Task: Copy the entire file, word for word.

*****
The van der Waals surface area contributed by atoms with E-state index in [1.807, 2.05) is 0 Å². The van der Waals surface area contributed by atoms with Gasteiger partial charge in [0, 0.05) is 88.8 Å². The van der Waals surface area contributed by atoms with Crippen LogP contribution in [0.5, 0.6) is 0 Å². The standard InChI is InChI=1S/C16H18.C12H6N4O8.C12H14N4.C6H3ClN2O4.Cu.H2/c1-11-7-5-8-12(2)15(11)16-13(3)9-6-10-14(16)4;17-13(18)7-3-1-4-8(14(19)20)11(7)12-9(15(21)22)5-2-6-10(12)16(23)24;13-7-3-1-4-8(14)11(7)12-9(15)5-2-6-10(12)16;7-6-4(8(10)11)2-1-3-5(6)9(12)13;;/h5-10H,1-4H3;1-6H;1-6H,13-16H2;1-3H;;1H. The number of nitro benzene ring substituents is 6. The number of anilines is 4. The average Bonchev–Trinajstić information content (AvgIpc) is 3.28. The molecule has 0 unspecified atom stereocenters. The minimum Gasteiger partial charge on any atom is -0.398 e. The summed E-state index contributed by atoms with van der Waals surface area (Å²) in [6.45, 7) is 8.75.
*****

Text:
The van der Waals surface area contributed by atoms with E-state index in [1.807, 2.05) is 0 Å². The van der Waals surface area contributed by atoms with Gasteiger partial charge in [0, 0.05) is 88.8 Å². The van der Waals surface area contributed by atoms with Crippen LogP contribution in [0.5, 0.6) is 0 Å². The standard InChI is InChI=1S/C16H18.C12H6N4O8.C12H14N4.C6H3ClN2O4.Cu.H2/c1-11-7-5-8-12(2)15(11)16-13(3)9-6-10-14(16)4;17-13(18)7-3-1-4-8(14(19)20)11(7)12-9(15(21)22)5-2-6-10(12)16(23)24;13-7-3-1-4-8(14)11(7)12-9(15)5-2-6-10(12)16;7-6-4(8(10)11)2-1-3-5(6)9(12)13;;/h5-10H,1-4H3;1-6H;1-6H,13-16H2;1-3H;;1H. The number of nitro benzene ring substituents is 6. The number of anilines is 4. The average Bonchev–Trinajstić information content (AvgIpc) is 3.28. The molecule has 0 unspecified atom stereocenters. The minimum Gasteiger partial charge on any atom is -0.398 e. The summed E-state index contributed by atoms with van der Waals surface area (Å²) in [6.45, 7) is 8.75.